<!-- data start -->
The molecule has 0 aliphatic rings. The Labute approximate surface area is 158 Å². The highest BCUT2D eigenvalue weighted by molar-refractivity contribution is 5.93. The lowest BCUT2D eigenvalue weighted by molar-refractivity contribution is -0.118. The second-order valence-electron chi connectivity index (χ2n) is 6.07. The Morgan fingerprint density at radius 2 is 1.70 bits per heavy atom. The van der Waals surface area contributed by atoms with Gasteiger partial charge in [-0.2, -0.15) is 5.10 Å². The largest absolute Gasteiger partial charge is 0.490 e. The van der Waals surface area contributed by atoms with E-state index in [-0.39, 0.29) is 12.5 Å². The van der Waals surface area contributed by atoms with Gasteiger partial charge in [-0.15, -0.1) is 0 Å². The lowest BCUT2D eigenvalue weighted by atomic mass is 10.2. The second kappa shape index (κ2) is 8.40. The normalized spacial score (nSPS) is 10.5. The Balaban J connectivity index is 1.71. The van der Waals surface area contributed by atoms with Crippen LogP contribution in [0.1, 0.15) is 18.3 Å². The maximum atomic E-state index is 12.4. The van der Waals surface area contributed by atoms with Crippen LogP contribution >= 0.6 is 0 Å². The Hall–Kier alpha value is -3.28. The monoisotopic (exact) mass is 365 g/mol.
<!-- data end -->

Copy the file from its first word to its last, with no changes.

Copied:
The molecule has 0 aliphatic rings. The Labute approximate surface area is 158 Å². The highest BCUT2D eigenvalue weighted by molar-refractivity contribution is 5.93. The lowest BCUT2D eigenvalue weighted by molar-refractivity contribution is -0.118. The second-order valence-electron chi connectivity index (χ2n) is 6.07. The Morgan fingerprint density at radius 2 is 1.70 bits per heavy atom. The van der Waals surface area contributed by atoms with Gasteiger partial charge in [-0.2, -0.15) is 5.10 Å². The largest absolute Gasteiger partial charge is 0.490 e. The van der Waals surface area contributed by atoms with E-state index in [-0.39, 0.29) is 12.5 Å². The van der Waals surface area contributed by atoms with Gasteiger partial charge in [-0.15, -0.1) is 0 Å². The lowest BCUT2D eigenvalue weighted by atomic mass is 10.2. The second kappa shape index (κ2) is 8.40. The normalized spacial score (nSPS) is 10.5. The Balaban J connectivity index is 1.71. The van der Waals surface area contributed by atoms with Crippen LogP contribution in [0.1, 0.15) is 18.3 Å². The maximum atomic E-state index is 12.4. The van der Waals surface area contributed by atoms with Crippen LogP contribution >= 0.6 is 0 Å². The Hall–Kier alpha value is -3.28. The monoisotopic (exact) mass is 365 g/mol.